Shortly before Halyna Hutchins was fatally shot on a film set in the foothills of New Mexico, she smiled at the camera as she recorded herself riding a chestnut horse through the desert brush.
“One of the perks of shooting a western is you get to ride horses on your day off,” Hutchins wrote in an Instagram post this week.
On Thursday, Hutchins, 42, was killed when the actor Alec Baldwin discharged a firearm being used as a prop on the set of “Rust,” a Western about a teenage boy who goes on the run with his grandfather after the accidental killing of a local rancher. Hutchins, the film’s director of photography, died after being flown to the University of New Mexico Hospital in Albuquerque. The film’s director, Joel Souza, was also injured in the shooting.
Friends in Ukraine, where Hutchins is from originally, described her as beautiful and spirited, someone whose talents had propelled her from Ukraine to success in Hollywood but who never forgot her home country. She was proud of her heritage, they said, and returned regularly to visit.
Yana Nestoliy, a friend from college, described her as an ambitious, focused woman with intelligent eyes and a sincere smile.
“She could have been among the top Hollywood stars on camera, not behind it,” Ms. Nestoliy said.
Hutchins grew up on a Soviet military base in the Arctic Circle, where, according to her personal website, she was “surrounded by reindeer and nuclear submarines.” She studied economics at the Agrarian University in Ukraine before switching to a journalism program at Kyiv National University. She later attended the American Film Institute Conservatory in Los Angeles.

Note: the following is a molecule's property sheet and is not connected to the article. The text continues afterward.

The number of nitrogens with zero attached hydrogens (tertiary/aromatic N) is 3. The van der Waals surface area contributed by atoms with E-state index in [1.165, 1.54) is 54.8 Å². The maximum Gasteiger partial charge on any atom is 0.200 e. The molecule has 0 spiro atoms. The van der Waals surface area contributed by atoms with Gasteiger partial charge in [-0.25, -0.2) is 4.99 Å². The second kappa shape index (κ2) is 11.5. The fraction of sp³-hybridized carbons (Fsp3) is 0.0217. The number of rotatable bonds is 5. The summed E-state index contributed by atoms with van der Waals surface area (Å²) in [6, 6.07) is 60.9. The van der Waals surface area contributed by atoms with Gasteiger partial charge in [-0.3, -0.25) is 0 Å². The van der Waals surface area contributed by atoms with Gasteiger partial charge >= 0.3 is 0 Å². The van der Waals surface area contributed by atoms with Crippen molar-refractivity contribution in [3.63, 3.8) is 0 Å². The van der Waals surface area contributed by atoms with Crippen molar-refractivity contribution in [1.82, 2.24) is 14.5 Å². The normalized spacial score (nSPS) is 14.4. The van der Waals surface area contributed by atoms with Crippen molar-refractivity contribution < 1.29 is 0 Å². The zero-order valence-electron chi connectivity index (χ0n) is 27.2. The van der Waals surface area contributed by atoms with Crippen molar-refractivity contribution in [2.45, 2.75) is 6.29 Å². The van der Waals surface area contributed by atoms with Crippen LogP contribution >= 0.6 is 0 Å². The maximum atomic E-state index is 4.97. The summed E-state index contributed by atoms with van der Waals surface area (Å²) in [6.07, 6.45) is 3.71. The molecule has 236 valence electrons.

Andriy Semenyuk, a friend and fellow Ukrainian cinematographer, said in an interview with Detector Media, a media organization in Ukraine, that even as her career blossomed in Hollywood, she made a point of embracing her Ukrainian background, making an effort to help fellow Ukrainians in California. He called her death a “stupid, shocking loss.”
The Ukrainian Foreign Ministry said on Friday the country’s consulate in Los Angeles was trying to contact Ms. Hutchins’ relatives.
Among filmmakers in the United States, Hutchins was remembered as a skilled cinematographer with an artistic vision who was deeply committed to her work.
Adam Egypt Mortimer, the director of a 2020 superhero action movie “Archenemy,” on which Hutchins worked as director of photography, wrote on Twitter that Hutchins was a “brilliant talent,” pointing to a series of posts he made last year about Hutchins’s work. He had written that Hutchins’s “tastes and sensibility of what is cinematic were a huge asset for executing our style.”
Alec Baldwin discharged a prop firearm on the set of a Western he was making in New Mexico on Thursday, killing the film’s director of photography and wounding the movie’s director, the authorities said.
The cinematographer, Halyna Hutchins, 42, was killed, and the director, Joel Souza, 48, was injured around 1:50 p.m. on the set of “Rust,” said Juan Rios, a spokesman for the Santa Fe County Sheriff’s Office. The circumstances of the shooting are under investigation.